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  72. Fact Sheet, “Space Tracking and Surveillance System,” U.S. Department of Defense, Missile Defense Agency, approved for public release September 30, 2020, https://www.mda.mil/global/documents/pdf/stss.pdf (accessed June 13, 2021).
  73. Nathan Strout, “After More than a Decade, Agency to Retire Experimental Missile Warning Satellites,” C4ISRNet, May 13, 2021, https://www.c4isrnet.com/battlefield-tech/space/2021/05/13/after-more-than-a-decade-agency-to-retire-experimental-missile-warning-satellites/ (accessed June 13, 2021).
  74. Space Development Agency, “SDA Awards Contracts for the First Generation of the Tracking Layer,” https://www.sda.mil/sda-awards-contracts-for-the-first-generation-of-the-tracking-layer/ (accessed June 13, 2021).
  75. Explanatory Statement, “Division C—Department of Defense Appropriations Act, 2021,” in Consolidated Appropriations Act, 2021, Committee Print of the Committee on Appropriations, U.S. House of Representatives, on H.R. 133/Public Law 116-260 [Legislative Text and Explanatory Statement], Book 1 of 2, Divisions A–F, p. 396.
  76. Ibid., p. 467.
  77. Video, “MDA Holds Briefing on FY22 Defense Budget,” U.S. Department of Defense, May 28, 2021, https://www.defense.gov/Watch/Video/videoid/799271/dvpcc/false/#DVIDSVideoPlayer581 (accessed June 13, 2021).
  78. Charles A. Richard, Commander, United States Strategic Command, statement before the Subcommittee on Strategic Forces, Committee on Armed Services, U.S. House of Representatives, February 27, 2020, p. 19, https://docs.house.gov/meetings/AS/AS29/20200227/110583/HHRG-116-AS29-Wstate-RichardC-20200227.pdf (accessed June 13, 2021).
  79. Wes Rumbaugh, “Bad Idea: Ignoring Congressional Oversight on Space Sensor Development,” Center for Strategic and International Studies, Defense 360, Bad Ideas ion National Security Series, December 4, 2020, https://defense360.csis.org/bad-idea-ignoring-congressional-oversight-on-space-sensor-development/ (accessed June 13, 2021).
  80. To detect hypersonic missiles maneuvering in the upper atmosphere close to LEO (a goal of HBTSS), space sensors may need to view them at a bit of an angle rather than by looking straight down. This side view makes hypersonic missiles appear dimmer, requiring more sensitive sensors.
  81. Jen Judson, “Yearlong Delay Hits Operational Test of Alaska-Based Missile Defense Radar,” Defense News, April 30, 2021, https://www.defensenews.com/air/2021/04/30/alaska-based-missile-defense-radar-operational-test-delayed-a-year/ (accessed June 13, 2021).
  82. Kevin Knodell, “Rep. Kai Kahele Wants New Missile Defense Radar System on Kauai—Not Oahu,” Honolulu Civil Beat, March 21, 2021, https://www.civilbeat.org/2021/03/rep-kai-kahele-wants-new-missile-defense-radar-system-on-kauai-not-oahu/ (accessed June 13, 2021).
  83. Theresa Hitchens, “2021 Budget Will Fully Fund Next-Gen OPIR, Says Roper,” Breaking Defense, February 24, 2020, https://breakingdefense.com/2020/02/2021-budget-will-finally-fully-fund-next-gen-opir-says-roper/ (accessed June 13, 2021); Explanatory Statement, “Division C—Department of Defense Appropriations Act, 2021,” in Consolidated Appropriations Act, 2021, Committee Print of the Committee on Appropriations, U.S. House of Representatives, on H.R. 133/Public Law 116-260 [Legislative Text and Explanatory Statement], Book 1 of 2, Divisions A–F, p. 671; and Secretary of the Air Force, “DAF Releases FY22 Budget Proposal, Journeys to the Air and Space Forces of 2030,” U.S. Air Force, May 28, 2021, https://www.af.mil/News/Article-Display/Article/2639087/daf-releases-fy22-budget-proposal-journeys-to-the-air-and-space-forces-of-2030/ (accessed June 13, 2021).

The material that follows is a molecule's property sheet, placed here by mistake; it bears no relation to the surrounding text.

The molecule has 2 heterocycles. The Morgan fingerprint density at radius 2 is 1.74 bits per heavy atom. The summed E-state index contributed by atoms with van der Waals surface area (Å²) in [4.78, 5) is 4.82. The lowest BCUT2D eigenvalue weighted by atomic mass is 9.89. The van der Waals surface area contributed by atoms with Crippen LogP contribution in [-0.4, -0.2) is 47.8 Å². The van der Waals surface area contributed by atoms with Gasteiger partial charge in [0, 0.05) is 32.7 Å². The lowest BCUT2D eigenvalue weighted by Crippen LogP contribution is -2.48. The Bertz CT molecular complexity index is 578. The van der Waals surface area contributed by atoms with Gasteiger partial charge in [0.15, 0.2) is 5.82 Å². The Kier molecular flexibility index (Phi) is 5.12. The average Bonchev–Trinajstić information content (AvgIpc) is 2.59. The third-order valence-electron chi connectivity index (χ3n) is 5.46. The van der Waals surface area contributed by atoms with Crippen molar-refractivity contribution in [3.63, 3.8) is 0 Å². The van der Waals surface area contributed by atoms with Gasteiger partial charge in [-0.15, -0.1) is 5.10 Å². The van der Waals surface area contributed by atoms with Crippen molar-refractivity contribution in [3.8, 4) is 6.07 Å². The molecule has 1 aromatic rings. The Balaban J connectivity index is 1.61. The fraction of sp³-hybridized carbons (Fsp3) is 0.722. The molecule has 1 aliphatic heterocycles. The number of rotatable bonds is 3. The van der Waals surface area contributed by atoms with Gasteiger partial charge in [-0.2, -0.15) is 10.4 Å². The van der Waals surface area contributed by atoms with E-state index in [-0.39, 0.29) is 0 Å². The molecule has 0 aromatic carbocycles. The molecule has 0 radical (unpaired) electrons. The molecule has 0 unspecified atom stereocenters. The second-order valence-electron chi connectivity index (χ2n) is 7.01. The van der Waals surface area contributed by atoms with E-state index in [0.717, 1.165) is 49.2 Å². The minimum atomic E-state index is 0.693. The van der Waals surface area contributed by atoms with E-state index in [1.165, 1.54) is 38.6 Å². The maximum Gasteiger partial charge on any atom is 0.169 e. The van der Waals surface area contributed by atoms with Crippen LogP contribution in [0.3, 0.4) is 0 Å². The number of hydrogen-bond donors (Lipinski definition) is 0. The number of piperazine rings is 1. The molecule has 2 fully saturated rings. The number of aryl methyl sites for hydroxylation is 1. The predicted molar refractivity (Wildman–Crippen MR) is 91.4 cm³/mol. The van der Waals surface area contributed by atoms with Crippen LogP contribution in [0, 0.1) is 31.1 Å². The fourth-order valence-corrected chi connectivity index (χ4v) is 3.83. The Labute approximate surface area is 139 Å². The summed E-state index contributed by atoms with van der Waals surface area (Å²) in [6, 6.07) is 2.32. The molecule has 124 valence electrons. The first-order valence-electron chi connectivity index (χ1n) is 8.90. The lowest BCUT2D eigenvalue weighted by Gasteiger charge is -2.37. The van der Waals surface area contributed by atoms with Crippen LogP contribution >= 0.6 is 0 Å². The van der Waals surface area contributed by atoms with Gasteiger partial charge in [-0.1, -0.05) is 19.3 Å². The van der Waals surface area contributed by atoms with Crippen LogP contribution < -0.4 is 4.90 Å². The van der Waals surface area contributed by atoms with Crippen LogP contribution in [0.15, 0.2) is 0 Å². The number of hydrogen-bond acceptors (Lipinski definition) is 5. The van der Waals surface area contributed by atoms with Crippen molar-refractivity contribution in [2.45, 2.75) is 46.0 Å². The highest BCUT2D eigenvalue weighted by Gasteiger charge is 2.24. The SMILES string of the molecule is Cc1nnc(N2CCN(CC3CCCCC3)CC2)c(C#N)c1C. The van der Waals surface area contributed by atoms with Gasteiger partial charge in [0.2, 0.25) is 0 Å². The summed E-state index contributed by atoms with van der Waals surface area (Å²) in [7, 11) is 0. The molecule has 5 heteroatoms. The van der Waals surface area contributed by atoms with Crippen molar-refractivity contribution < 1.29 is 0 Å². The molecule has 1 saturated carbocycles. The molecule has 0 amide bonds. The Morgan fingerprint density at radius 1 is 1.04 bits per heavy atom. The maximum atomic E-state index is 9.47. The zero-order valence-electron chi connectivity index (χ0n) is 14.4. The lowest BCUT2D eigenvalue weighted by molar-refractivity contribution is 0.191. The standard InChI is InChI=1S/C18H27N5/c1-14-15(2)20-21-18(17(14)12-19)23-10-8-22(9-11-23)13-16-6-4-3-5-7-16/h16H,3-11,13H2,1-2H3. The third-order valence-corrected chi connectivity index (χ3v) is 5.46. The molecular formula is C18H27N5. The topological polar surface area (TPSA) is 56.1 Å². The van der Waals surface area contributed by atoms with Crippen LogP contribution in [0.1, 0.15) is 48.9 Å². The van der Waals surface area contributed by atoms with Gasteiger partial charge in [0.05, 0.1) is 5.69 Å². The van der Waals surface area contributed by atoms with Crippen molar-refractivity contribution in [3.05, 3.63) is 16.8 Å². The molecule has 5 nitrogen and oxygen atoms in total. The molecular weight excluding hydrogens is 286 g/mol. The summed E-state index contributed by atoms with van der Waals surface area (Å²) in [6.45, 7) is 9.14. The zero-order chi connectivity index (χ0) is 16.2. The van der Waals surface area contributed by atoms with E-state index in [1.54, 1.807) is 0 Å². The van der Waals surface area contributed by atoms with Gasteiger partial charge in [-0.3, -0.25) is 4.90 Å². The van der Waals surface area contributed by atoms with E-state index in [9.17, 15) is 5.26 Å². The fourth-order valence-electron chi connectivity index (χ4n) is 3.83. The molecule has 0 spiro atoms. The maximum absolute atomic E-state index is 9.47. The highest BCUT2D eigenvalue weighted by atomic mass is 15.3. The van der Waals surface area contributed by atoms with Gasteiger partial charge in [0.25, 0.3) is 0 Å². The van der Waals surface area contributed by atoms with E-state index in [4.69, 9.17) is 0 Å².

84. Sydney J. Freedberg Jr., “LTAMDS: Raytheon to Build Linchpin of Army Air & Missile Defense,” Breaking Defense, October 17, 2019, https://breakingdefense.com/2019/10/ltamds-raytheon-to-build-linchpin-of-army-air-missile-defense/ (accessed June 13, 2021), and Sydney J. Freedberg, Jr., “Raytheon Readies LTAMDS Radar for Tests,” Breaking Defense, March 16, 2021, https://breakingdefense.com/2021/03/raytheon-readies-ltamds-radar-for-tests/ (accessed June 13, 2021).
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  94. Jason Sherman, “MDA Outfits INDOPACOM with Defense Against Hypersonic Weapons in Pacific,” Inside Defense, May 4, 2021, https://insidedefense.com/daily-news/mda-outfits-indopacom-defense-against-hypersonic-weapons-pacific (accessed June 13, 2021).
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  96. VanHerck testimony in video, “Full Committee Hearing: ‘National Security Challenges and U.S. Military Activity in North and South America.’”
  97. In 2015, for example, individual sensors failed to detect a gyrocopter that landed in the National Capital Region, but when NORAD went back and used the Pathfinder to analyze the information, it found the gyrocopter. See stenographic transcript of hearing “To Receive Testimony on United States Southern Command and United States Northern Command in Review of the Defense Authorization Request for Fiscal Year 2022 and the Future Years Defense Program,” p. 42.
  98. Jen Judson, “After Complex Test, Is the US Army’s Major Missile Defense Command System Ready for Prime Time?” Defense News, December 12, 2019, https://www.defensenews.com/land/2019/12/12/after-complex-test-is-the-armys-major-missile-defense-command-system-ready-for-primetime/ (accessed June 13, 2021).
  99. The Honorable John E. Whitley, Secretary of the Army, Acting, and General James P. McConville, Chief of Staff, United States Army, statement “On the Posture of the United States Army” before the Subcommittee on Defense, Committee on Appropriations, U.S. House of Representatives, May 5, 2021, p. 14, https://docs.house.gov/meetings/AP/AP02/20210505/112531/HHRG-117-AP02-Wstate-McConvilleJ-20210505.pdf (accessed June 13, 2021), and Northrop Grumman, “Command and Control System Continues Strong Performance Against Highly Challenging Targets During Live-Fire Test,” August 20, 2020, https://news.northropgrumman.com/news/releases/ibcs-successfully-engages-advanced-tactical-ballistic-missile-and-cruise-missile-during-rigorous-test (accessed June 13, 2021).